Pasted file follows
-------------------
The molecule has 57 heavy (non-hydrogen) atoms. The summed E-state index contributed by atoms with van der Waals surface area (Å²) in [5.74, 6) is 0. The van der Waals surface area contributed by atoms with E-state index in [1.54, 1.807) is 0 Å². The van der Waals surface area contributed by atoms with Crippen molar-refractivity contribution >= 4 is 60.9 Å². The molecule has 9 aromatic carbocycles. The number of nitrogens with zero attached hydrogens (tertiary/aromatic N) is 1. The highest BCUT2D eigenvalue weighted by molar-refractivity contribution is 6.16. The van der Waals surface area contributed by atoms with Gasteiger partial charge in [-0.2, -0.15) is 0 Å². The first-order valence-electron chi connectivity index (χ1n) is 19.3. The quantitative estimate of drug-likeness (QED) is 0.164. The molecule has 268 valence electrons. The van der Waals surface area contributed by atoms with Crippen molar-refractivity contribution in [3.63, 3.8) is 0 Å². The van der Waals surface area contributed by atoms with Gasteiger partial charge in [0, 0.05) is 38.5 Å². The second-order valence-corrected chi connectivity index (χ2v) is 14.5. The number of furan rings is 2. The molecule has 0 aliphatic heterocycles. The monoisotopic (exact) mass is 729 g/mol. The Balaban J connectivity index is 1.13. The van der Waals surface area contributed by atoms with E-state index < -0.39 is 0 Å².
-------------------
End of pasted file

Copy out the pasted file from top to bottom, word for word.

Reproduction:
The molecule has 57 heavy (non-hydrogen) atoms. The summed E-state index contributed by atoms with van der Waals surface area (Å²) in [5.74, 6) is 0. The van der Waals surface area contributed by atoms with E-state index in [1.54, 1.807) is 0 Å². The van der Waals surface area contributed by atoms with Crippen molar-refractivity contribution >= 4 is 60.9 Å². The molecule has 9 aromatic carbocycles. The number of nitrogens with zero attached hydrogens (tertiary/aromatic N) is 1. The highest BCUT2D eigenvalue weighted by molar-refractivity contribution is 6.16. The van der Waals surface area contributed by atoms with Gasteiger partial charge in [-0.2, -0.15) is 0 Å². The first-order valence-electron chi connectivity index (χ1n) is 19.3. The quantitative estimate of drug-likeness (QED) is 0.164. The molecule has 268 valence electrons. The van der Waals surface area contributed by atoms with Crippen molar-refractivity contribution in [3.63, 3.8) is 0 Å². The van der Waals surface area contributed by atoms with Gasteiger partial charge in [0, 0.05) is 38.5 Å². The second-order valence-corrected chi connectivity index (χ2v) is 14.5. The number of furan rings is 2. The molecule has 0 aliphatic heterocycles. The monoisotopic (exact) mass is 729 g/mol. The Balaban J connectivity index is 1.13. The van der Waals surface area contributed by atoms with E-state index < -0.39 is 0 Å².